Adapting to Change: Jewelry

One year for Christmas, I think it was in 1947, my grandmother gave me a matching necklace and bracelet. We were living in Oklahoma and had gone to Iowa for Christmas vacation. I looked at them lovingly and longingly and promptly put them into my overnight case, also a gift from my grandma. Later, Grandma asked me where my necklace and bracelet were. I smiled at her and told her they were in my new overnight case. I knew I couldn’t wear them, it was wrong to wear jewelry. I think my grandma knew I couldn’t wear them too. Is that was why she gave them to me, just to see how my mother and I would react?! She had given a set to my sister, Lorraine, too. You see, my parents had become born again Christians, my dad had become a minister and our relatives just didn’t understand the change that had come to our family. Both my mother’s family and my dad’s family made life hard for my parents. My mother had thrown all her jewelry away.

When Jerry and I were talking about marriage I told him my parents would not allow me to wear an engagement ring. He had already bought it! His parents weren’t as strict as mine. He asked what I could have for engagement and I told him a wristwatch. He put the ring away and bought a beautiful wristwatch for me. I wore it proudly and told everyone it was my engagement watch.

Our wedding picBut wedding rings were okay. In fact, in the fifties, the church had changed it ruling about wedding rings. My mother and a friend of hers went to town the very day of the new ruling and bought wedding rings for themselves! They were probably the first pastor’s wives in our denomination to wear rings! Later, my dad bought mother a very nice wedding ring!

Jerry and me on our wedding day.

Our wedding pic - Copy

If you look closely you can see my lone wedding ring in this picture.

About 15 years into our marriage, I got the diamond ring out to show our daughter, Pam. I slipped it on my finger. It was beautiful! Then I took it off … well, I tried to take it off. It wouldn’t go over my knuckle! I worked and worked to take the ring off, to no avail. Guess what…I’m still wearing the ring today! I’ve never been able to take it off in all these years!

0202131927a

Here is my hand 54 years later with both my engagement ring and my wedding ring!

Several years ago when I went to Washington state to visit my parents my mother had a pearl necklace on! I was so surprised! I asked when she started wearing jewelry. She and my dad both smiled. The church rules seemed to be changing! My dad bought the necklace for her. The next time I went to visit them we talked about the changes that were taking place in the church. They said it was good. I told them of my disappointment as a child to not get to wear my necklace and bracelet from Grandma. They apologized. They hadn’t realized it had affected me so strongly. Before I left my mom gave me a new necklace.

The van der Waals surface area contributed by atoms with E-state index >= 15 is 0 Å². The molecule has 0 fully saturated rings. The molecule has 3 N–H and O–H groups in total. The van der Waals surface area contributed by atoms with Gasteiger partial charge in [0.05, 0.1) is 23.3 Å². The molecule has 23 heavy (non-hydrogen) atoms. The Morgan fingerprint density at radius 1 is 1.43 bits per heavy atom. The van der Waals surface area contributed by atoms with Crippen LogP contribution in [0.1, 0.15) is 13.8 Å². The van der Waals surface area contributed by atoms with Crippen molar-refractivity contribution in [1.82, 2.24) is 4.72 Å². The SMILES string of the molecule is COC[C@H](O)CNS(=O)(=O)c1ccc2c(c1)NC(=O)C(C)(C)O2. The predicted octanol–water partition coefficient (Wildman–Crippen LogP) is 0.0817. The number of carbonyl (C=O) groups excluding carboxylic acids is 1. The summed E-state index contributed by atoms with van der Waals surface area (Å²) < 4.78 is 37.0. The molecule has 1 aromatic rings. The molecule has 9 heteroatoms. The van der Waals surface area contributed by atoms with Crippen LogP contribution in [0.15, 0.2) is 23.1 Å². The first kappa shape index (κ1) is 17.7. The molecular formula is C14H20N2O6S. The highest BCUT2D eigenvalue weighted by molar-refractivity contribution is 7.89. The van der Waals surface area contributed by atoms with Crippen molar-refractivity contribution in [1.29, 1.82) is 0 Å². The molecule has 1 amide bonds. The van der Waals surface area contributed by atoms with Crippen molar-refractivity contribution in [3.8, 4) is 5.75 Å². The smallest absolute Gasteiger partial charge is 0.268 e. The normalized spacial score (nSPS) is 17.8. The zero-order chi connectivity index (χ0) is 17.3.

She’s almost 99 years old now. About a year ago she gave the pearl necklace my dad bought for her! I wear it proudly!

I’m one of the few women who hasn’t had my ears pierced. At my age I’ll not do it now. If I was younger, I probably would. I don’t wear a lot of jewelry but I wear it often.

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About allinadayofme

I can't believe I'm in old age! I'm now in my eighties! I'm a child of God, wife to one, mother to five, grandmother to 15 plus two granddaughters-in-law! I'm a great-grandma now! I'm a sister, aunt, cousin, friend and neighbor. I'm a housewife and former ESL tutor. I love reading and writing. I've just retired from writing and editing a newsletter, Prime Time News, for seniors. I love genealogy, traveling, birds and animals, blogging and taking pictures.
This entry was posted in Adapting, Church, Dad, Family, Fashion, Me, Mother, Necklace, Rules, Wedding and tagged , , , , , , , , , , , , . Bookmark the permalink.

8 Responses to Adapting to Change: Jewelry

  1. David says:

    What a wonderful story!

    Like

  2. sydneyandkay says:

    I never knew that was why you started wearing the engagement ring but that is a story! Wow I learn so much that I love to know from you! That is a very nice story and I am glad I am allowed to wear it because I like it a lot! We’re your daughters allowed to wear it? Well I love these blogs and look forward to the next ones! I hope I can come visit soon an I love you so much!
    Syd<3

    Like

    • Hi Sydney! I’m glad you like reading my blog. Writing about my past is healing for me. Yes, my daughters got to wear jewelry and make-up. They got their ears pierced when they were teenagers. 🙂

      Like

  3. SelahBeth says:

    I’ll be 31 this year, and when I was growing up my dad didn’t like me and my sister to wear makeup, or get our ears pierced. It wasn’t forbidden by the church by then, but my dad just never saw the reason for it, and didn’t like it. My mum never wore makeup, or had piercings (still doesn’t). The only times I wore makeup were at girls slumber parties when my friends would start playing with it and putting it on each other. I still don’t have andy piercings orwear makeup. I think my being a tomboy kept me from it, I just wasn’t into such girly things.

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  4. sydneyandkay says:

    What a great story , thanks for sharing Grandma 🙂 I am glad you now wear some Jewelry. I love you
    Syd ❤

    Like

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